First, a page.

Monday, January 21, 2013

Review of "From the Library of C.S. Lewis" by James Stuart Bell

So... this book took me a lot longer to get through that it probably should have (sorry publishers and Blogging for Books!), though in my defense this book is long (402 pages) and a bit of a slog.

From the Library of C.S. Lewis is a collection of quotations and passages from the books that were on C.S. Lewis's shelves or mentioned in his works. In runs the whole spectrum, ranging from ancient to modern and Protestant to Catholic to Orthodox (I don't remember there being any major non-Christian sources, but don't hold me to that since it's been a while since I started the thing). The editors have organized the citations by category ("God's Love", "Knowing God", etc) and provided translations and editions that are for the most part easy to read and fairly compact.

That said, I'm not entirely convinced this is a book that really needs to exist.
Don't get me wrong- I understand the appeal of a book titled From the Library of C.S. Lewis. Despite my occasional theological differences with him, I love Lewis's writings very much and would certainly rank him among the top spiritual influences in my life. I in fact would like both to know more about what C.S. Lewis read/how it influenced him, and read more of the books that influenced him myself. Having a list of what was on his bookshelf is certainly a step in the right direction.

And yet, I'm still not sold on the value of this collection. For one, we're not told if the passages selected are ones that were particularly influential on Lewis, or just happen to be good passages from a spiritual book that Lewis owned. Were they ones that he himself marked off? Or just ones that the compilers picked because they are short and complete passages? If the former, then we are probably indeed getting a better picture of Lewis and being shaped in a Lewis-ian way ourselves; but if the latter, then however good and useful the quotations might be, they're not particularly living up to the promise of the title.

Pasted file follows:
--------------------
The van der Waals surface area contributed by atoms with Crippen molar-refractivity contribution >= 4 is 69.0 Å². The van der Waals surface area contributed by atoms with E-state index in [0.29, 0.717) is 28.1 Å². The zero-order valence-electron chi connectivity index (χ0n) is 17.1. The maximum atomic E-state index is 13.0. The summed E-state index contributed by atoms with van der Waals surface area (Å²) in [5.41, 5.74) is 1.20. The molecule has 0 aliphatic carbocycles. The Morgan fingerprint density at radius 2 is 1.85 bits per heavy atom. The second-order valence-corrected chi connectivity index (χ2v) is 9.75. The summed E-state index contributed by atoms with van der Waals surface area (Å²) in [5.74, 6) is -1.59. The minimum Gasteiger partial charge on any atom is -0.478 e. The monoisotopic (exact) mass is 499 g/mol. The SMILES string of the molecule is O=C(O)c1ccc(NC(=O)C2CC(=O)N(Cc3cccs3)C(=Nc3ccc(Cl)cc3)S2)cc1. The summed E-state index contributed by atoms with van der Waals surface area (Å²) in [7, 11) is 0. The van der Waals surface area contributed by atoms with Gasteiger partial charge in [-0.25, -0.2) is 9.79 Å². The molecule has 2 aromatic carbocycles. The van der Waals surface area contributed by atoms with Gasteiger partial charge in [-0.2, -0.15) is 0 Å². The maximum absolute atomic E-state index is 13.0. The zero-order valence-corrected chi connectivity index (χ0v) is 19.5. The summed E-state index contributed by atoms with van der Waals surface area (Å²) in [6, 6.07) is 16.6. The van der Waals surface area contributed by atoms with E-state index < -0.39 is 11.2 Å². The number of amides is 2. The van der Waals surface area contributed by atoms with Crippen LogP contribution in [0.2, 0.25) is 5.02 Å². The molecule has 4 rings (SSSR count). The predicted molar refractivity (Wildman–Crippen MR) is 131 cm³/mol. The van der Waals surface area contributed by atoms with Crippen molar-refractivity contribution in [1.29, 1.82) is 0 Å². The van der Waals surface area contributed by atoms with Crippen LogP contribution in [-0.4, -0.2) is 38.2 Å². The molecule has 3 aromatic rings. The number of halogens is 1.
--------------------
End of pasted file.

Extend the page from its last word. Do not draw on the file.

For that matter, the book itself is a bit unclear on its own goals. It seems to be a catalog of spiritual readings drawn from the spiritual books that Lewis owned/read. But to what end? Are these selections supposed to whet my appetite for reading the whole of the books they're culled from? If so, then why did this need to be 400 pages long? Wouldn't a shorter book have done the same thing? Or is the point just my own spiritual growth? If that is the case, then why does it matter that the readings were chosen from Lewis's library?

Again, the book is well done, the selections are interesting and seem to be (for the most part) solid enough theologically. I'm just not sold on it either as a devotional (presumably the main point) or as a more academic work (probably at least a lesser point).

I received this book for free from the publisher on the condition that I write a review. I was not required to write a positive review.

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